Despite the Daily Mail getting in a tailspin about Cock-gate, I was pleased with my morning’s efforts in Dewsbury.

The next target race is the Bath Half marathon in 4 weeks. Time to get back into grinding out some serious mileage

 

 

Comrades 2018 -18 weeks

11 stone 4.0 lbs

19.1 miles, longest run 6.2 miles.

RunBritain Handicap 2.9

 

 

Standard

Sliding Doors

A post on Twitter this week about a runner’s ten year anniversary of his first parkrun at Woodhouse Moor caused me to check back on my record.

His first parkrun in January 2008 coincided with my second – I’d made my debut the previous week.

I don’t believe in fate or any kind of pre-ordained life.  We have a good measure of free will and we are exposed to the fundamental randomness of the Universe in my humble view; however, I did muse on how that simple decision to take myself down to Woodhouse Moor to try parkrun has changed my life.

It led me on a path to become a serious runner, I’ve made many new friends, I have travelled to places and done events that I could never have even conceived of and it also led to great happiness in my private life.  Yes, digging out my trainers and dragging myself down to try out a strange new free 5K run over a decade ago is one of the best decisions I ever made.

After two high mileage weeks, I stepped it back this week. It felt the correct thing to do, I have been going OK and I still have 13 weeks until London and 21 until Comrades so there is no need to go mad with miles just yet.

The weather hasn’t been great in the North of the UK this week – with plenty of snow and cold temperatures leaving roads and pavements often ice covered.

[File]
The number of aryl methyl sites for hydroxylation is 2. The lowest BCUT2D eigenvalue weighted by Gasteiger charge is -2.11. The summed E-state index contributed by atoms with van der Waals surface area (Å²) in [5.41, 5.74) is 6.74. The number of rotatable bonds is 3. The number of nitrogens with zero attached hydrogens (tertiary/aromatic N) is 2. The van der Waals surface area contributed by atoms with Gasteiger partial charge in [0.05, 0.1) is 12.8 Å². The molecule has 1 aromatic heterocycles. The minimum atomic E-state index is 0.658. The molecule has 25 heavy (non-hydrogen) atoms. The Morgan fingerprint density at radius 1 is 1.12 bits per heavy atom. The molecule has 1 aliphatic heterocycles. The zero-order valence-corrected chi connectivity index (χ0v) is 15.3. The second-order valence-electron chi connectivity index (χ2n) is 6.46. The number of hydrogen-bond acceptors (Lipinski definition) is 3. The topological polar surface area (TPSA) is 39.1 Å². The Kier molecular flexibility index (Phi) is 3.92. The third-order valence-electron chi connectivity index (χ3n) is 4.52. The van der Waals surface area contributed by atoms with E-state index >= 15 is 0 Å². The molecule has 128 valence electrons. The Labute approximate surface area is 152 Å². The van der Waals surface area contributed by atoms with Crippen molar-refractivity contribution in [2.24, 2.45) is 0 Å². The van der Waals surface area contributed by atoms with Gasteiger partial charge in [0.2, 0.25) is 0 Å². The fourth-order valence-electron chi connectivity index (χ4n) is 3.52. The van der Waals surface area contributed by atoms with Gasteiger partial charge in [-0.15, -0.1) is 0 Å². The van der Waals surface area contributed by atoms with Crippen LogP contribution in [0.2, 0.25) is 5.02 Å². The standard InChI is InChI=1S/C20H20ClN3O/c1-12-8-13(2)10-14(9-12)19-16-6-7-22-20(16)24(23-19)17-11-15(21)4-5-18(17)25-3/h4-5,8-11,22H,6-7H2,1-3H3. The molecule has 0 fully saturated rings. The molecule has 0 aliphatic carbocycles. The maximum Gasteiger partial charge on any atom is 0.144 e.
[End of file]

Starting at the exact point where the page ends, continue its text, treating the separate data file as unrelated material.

I decided to have a crack at the fourth Peco cross country race in the series, a course of 4.8 miles around Middleton Woods in South Leeds.  It was undulating with not many ‘killer’ hills that usually find me out and a couple of twisty technical descents that I can usually run quite well.

In my last cross country I was asleep at the start and got stuck too far back, causing me stress and extra energy trying to work my way through the field.  This time I set off more purposefully, established a reasonable position in the pack and then just battled away for places.

Peco 18.4

A nasty short climb about half a mile from the finish sent my heart rate rocketing and I lost a few of positions.  Back on the huge finishing field, I gathered myself and unleashed my best sprint to take most of them back.  I finished in 63rd position, fourth in my age category, but overall I was satisfied with my effort. I’d kept focussed throughout the race and I don’t feel that I could have done much more.

It’s the Northern Cross Country Championships next Saturday, held at Harewood House, only a few miles from where I live.  I might jog there and back to make it a long run day as well as a Championship race, we’ll see.  A top half finish will be my ambition

Comrades 2018 -2 weeks

11 stone 4.0 lbs

36.3 miles, longest run 7.7 miles. No parkrun (bad weather)

RunBritain Handicap 2.9

Aerobic efficiency 1,087 heartbeats per mile

Standard

Mojo Working